When revealing a beautifully Mark Tedin illustrated Sol Ring as a Commander Celebration promo for the upcoming Magicfest Las Vegas, someone had picked the wrong card back for the graphics. Instead of the five colored dots on the back of the card used in the reveal, the back had six colored dots with the sixth dot being a purple one placed between blue and black. I had indeed come across stories of a planned sixth color of Magic randomly over the last two years, but never really bothered to investigate it.
But with someone mentioning that purple was part of the discussion when developing Planar Chaos this time of course I had to actually find out, what the story behind the sixth color was. And once again this led me to some interesting reads such as this one on WotC's website which due to the company keeping decades old articles up for reading is something of a Library of Alexandria for anyone wanting to dig into the history of Magic.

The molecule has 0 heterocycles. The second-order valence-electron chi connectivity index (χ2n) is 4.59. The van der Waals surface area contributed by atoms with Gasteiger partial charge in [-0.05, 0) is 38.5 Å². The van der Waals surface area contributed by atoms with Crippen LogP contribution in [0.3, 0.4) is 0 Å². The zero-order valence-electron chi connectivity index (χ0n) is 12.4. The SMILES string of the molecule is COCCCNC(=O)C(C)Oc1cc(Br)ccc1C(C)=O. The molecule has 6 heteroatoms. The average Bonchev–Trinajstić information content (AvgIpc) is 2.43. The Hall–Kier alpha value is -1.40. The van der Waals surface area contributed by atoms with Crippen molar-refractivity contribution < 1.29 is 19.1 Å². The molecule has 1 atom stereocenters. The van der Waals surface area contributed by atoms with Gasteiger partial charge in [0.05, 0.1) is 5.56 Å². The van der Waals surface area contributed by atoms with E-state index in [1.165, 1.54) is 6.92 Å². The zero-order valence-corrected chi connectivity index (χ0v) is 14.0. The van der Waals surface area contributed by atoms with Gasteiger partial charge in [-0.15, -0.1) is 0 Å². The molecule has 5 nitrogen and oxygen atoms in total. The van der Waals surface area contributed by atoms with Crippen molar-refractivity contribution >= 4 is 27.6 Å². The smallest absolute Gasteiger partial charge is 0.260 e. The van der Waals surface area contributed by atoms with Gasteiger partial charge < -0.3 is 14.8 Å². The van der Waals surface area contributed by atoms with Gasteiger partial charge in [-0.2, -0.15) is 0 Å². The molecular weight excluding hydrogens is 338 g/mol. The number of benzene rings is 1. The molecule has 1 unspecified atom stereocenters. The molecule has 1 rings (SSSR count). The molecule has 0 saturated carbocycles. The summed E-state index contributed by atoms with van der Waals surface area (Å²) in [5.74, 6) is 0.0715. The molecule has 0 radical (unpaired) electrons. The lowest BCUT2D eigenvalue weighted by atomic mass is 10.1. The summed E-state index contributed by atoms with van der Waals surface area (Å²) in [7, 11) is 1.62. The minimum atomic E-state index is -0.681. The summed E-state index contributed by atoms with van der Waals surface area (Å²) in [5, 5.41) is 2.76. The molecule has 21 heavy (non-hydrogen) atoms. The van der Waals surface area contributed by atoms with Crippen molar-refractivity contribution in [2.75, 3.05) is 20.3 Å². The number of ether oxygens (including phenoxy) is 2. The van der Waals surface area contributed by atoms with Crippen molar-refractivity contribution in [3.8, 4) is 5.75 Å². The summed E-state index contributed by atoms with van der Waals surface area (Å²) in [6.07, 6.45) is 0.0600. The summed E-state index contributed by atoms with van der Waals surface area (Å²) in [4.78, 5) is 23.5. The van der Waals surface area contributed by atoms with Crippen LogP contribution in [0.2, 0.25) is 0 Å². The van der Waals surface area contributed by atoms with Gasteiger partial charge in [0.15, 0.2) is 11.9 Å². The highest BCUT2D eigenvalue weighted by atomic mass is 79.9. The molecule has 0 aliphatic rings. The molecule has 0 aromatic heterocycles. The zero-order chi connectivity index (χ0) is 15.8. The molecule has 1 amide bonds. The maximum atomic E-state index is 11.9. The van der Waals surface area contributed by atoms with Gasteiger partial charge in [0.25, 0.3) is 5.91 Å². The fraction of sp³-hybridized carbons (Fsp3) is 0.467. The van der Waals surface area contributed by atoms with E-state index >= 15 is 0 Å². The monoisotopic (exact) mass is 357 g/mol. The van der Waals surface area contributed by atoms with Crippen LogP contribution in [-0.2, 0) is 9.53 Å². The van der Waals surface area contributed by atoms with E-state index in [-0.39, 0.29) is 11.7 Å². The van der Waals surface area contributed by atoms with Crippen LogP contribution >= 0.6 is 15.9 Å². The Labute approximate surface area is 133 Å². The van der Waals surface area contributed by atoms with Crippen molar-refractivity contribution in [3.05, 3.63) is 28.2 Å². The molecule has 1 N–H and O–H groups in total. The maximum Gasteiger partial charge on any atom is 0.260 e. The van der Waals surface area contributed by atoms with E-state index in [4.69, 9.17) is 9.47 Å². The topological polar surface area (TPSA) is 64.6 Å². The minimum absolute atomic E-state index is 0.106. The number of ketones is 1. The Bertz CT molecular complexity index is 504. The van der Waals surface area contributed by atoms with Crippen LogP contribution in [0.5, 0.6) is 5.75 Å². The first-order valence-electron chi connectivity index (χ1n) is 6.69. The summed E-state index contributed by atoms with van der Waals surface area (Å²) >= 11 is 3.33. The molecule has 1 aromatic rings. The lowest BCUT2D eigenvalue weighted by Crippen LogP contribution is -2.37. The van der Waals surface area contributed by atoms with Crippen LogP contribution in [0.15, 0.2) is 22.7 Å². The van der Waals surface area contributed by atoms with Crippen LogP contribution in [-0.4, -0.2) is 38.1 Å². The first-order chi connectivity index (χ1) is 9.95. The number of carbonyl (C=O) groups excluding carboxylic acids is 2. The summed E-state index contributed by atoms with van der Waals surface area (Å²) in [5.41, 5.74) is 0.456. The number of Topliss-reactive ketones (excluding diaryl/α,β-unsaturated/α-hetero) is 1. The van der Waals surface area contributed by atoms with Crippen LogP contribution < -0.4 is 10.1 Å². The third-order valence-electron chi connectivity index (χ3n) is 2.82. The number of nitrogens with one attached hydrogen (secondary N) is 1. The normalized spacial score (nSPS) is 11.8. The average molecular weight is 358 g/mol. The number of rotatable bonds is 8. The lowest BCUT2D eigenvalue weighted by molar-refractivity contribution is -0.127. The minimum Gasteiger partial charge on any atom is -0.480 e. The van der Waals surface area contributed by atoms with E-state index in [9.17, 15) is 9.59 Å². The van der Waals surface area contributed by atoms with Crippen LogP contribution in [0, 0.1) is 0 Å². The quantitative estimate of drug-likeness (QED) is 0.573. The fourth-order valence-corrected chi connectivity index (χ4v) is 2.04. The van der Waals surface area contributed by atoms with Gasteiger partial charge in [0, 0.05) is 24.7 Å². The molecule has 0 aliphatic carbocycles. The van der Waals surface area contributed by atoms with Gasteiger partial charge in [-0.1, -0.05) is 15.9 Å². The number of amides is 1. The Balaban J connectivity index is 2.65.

To be honest, I discovered so much more about the set, that I feel like I could go on and on, but this piece has already shattered the intended boundaries that I set out to stay within, so let's leave it at this.
As always, I'd like to hear what you have to add about anything related to the subject at hand. If you took a long break from the game, which cards that were printed during your absence impacted your favorite decks and strategies the most? If you were an active player when the set came out, how did you experience Planar Chaos and color shifted cards? And what do you think of the idea of a sixth color? Feel free to leave your comments and insights below.
Opinions expressed in this article are those of the author and not necessarily Cardmarket.